John Quisel

Roche schiz­o­phre­nia drug that failed PhI­II gets a new life in rare dis­or­der as Or­biMed leads $90M for start­up

Un­til a few years ago, GlyT1, a glycine trans­porter, seemed like a promis­ing tar­get for an add-on ther­a­py to treat neg­a­tive symp­toms of schiz­o­phre­nia.

But sci­en­tists were thrust­ed back to the draw­ing board in 2014, when Roche re­port­ed that its GlyT1 in­hibitor, bitop­er­tin, had failed two Phase III tri­als. A few months lat­er, they scrapped the pro­gram al­to­geth­er.

The drug sat on the shelves for sev­en years. Then Disc Med­i­cine came along.

The biotech, which had li­censed bitop­er­tin from Roche in a $200 mil­lion deal with an undis­closed up­front, has now nabbed $90 mil­lion in Se­ries B cash to take the drug in a com­plete­ly dif­fer­ent di­rec­tion: rare ge­net­ic dis­or­ders known as ery­thro­poi­et­ic por­phyr­ias.

Will Sav­age

Disc Med­i­cine had a lead pro­gram on its own: DISC-0974, an ane­mia drug that works by con­trol­ling iron me­tab­o­lism and is al­ready in the clin­ic. The hema­tol­ogy-fo­cused com­pa­ny, though, had been re­search­ing oth­er ways to treat dis­eases by go­ing af­ter “fun­da­men­tal com­po­nents” of path­ways re­lat­ed to red blood cells, said CEO John Quisel, so as to ful­ly take ad­van­tage of the ex­pert net­work and ca­pa­bil­i­ties it’s built.

One of those path­ways is heme syn­the­sis. In ery­thro­poi­et­ic por­phyr­ias, a buildup of por­phyrins lead to tox­ic re­ac­tions to sun­light — 30 min­utes un­der the sun could cause se­vere pain and a burn­ing sen­sa­tion.

Across a se­ries of cel­lu­lar and mouse ex­per­i­ments, re­searchers found that tar­get­ing a heme metabo­lite called pro­to­por­phyrin IX could fix the de­fect that re­sults in por­phyrin ac­cu­mu­la­tion.

Be­cause Roche had been look­ing at glycine con­trol as a way to treat schiz­o­phre­nia pa­tients, in­ves­ti­ga­tors had mea­sured those met­rics and showed that’s ex­act­ly what the drug did in pa­tients — even though they were “hema­to­log­i­cal­ly nor­mal.” Clin­i­cal da­ta from thou­sands of pa­tients al­so sug­gest a clean safe­ty pro­file.

While a host of GlyT1 in­hibitors had been cre­at­ed, many had failed in ear­li­er stages for safe­ty or oth­er rea­sons. Roche of­fered the best mol­e­cule with a sol­id clin­i­cal pack­age.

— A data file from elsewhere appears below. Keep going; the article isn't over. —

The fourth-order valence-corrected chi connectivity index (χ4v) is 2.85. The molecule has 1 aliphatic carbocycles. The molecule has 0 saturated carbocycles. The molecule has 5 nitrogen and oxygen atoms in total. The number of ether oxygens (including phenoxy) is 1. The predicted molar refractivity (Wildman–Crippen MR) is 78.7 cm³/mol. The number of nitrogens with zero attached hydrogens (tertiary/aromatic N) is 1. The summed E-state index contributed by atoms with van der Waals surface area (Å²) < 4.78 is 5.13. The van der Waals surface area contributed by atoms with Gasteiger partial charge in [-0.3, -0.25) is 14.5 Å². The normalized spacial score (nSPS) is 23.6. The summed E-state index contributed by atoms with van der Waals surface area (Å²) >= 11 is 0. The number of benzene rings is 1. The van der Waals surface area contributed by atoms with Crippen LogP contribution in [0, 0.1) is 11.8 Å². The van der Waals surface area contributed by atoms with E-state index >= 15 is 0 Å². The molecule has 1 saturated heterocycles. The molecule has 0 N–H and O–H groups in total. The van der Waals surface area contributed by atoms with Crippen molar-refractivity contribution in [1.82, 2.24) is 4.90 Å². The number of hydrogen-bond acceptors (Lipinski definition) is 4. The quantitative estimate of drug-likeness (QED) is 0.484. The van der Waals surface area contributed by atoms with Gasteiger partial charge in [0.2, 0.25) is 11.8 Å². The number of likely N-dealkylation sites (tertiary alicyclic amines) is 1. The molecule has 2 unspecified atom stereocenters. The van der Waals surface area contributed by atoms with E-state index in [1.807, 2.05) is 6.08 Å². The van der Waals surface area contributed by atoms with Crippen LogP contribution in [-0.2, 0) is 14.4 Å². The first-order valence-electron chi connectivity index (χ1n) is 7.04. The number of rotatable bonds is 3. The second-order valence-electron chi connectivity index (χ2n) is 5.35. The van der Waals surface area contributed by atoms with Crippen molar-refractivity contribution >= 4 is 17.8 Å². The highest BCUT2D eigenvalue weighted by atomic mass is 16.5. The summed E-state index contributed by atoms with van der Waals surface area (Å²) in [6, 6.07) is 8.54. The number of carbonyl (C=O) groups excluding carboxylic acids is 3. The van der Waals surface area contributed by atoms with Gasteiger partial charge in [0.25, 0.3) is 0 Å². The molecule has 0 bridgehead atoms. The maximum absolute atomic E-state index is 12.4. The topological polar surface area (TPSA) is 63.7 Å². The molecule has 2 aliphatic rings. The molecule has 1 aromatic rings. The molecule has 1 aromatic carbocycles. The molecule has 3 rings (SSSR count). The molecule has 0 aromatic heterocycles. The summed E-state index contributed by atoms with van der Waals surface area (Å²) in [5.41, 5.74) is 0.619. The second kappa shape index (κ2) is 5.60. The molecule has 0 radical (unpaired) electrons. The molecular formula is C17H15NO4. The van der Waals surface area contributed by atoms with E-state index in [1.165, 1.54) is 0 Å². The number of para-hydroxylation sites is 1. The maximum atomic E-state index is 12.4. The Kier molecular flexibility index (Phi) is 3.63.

“It’s very rare to be able to move in­to a Phase II pro­gram with this kind of in­for­ma­tion al­ready es­tab­lished by Roche,” Quisel said.

“The task left for us at Disc is to demon­strate how much we are ad­dress­ing the un­met need in EPP pa­tients,” added Will Sav­age, who was pro­mot­ed to CMO last week as part of a quar­tet of lead­er­ship changes.

With the new cash in­fu­sion, the team — now stand­ing at 20 — ex­pects to have mul­ti­ple Phase II tri­als for bitop­er­tin and DISC-0974 up and run­ning, then se­cure proof-of-con­cept da­ta in 2023. Then there are the ear­ly-stage dis­cov­ery pro­grams lin­ing be­hind.

Or­biMed led the new round, joined by new in­vestors Ar­ix Bio­science, Janus Hen­der­son In­vestors, 5AM Ven­tures, Rock Springs Cap­i­tal, Nan­ta­ha­la Cap­i­tal Man­age­ment, Wil­lett Ad­vi­sors, and Alexan­dria Ven­ture In­vest­ments. Ex­ist­ing back­ers, in­clud­ing At­las Ven­ture, No­vo Hold­ings and Ac­cess Biotech­nol­o­gy, al­so par­tic­i­pat­ed.

M&A: a crit­i­cal dri­ver for sus­tain­able top-line growth in health­care

2021 saw a record $600B in healthcare M&A activity. In 2022, there is an anticipated slowdown in activity, however, M&A prospects remain strong in the medium to long-term. What are future growth drivers for the healthcare sector? Where might we see innovations that drive M&A? RBC’s Andrew Callaway, Global Head, Healthcare Investment Banking discusses with Vito Sperduto, Global Co-Head, M&A.

Abortion-rights protesters regroup and protest following Supreme Court's decision to overturn Roe v. Wade. (AP Photo/Gemunu Amarasinghe)

Fol­low­ing SCO­TUS de­ci­sion to over­turn abor­tion pro­tec­tions, AG Gar­land says states can't ban the abor­tion pill

Following the Supreme Court’s historic decision on Friday to overturn Americans’ constitutional right to an abortion after almost 50 years, Attorney General Merrick Garland sought to somewhat reassure women that states will not be able to ban the prescription drug sometimes used for abortions.

Following the decision, the New England Journal of Medicine also published an editorial strongly condemning the reversal, saying it “serves American families poorly, putting their health, safety, finances, and futures at risk.”

Yong Dai, Frontera Therapeutics CEO

Scoop: Lit­tle-known Or­biMed-backed biotech clos­es $160M round to start gene ther­a­py tri­al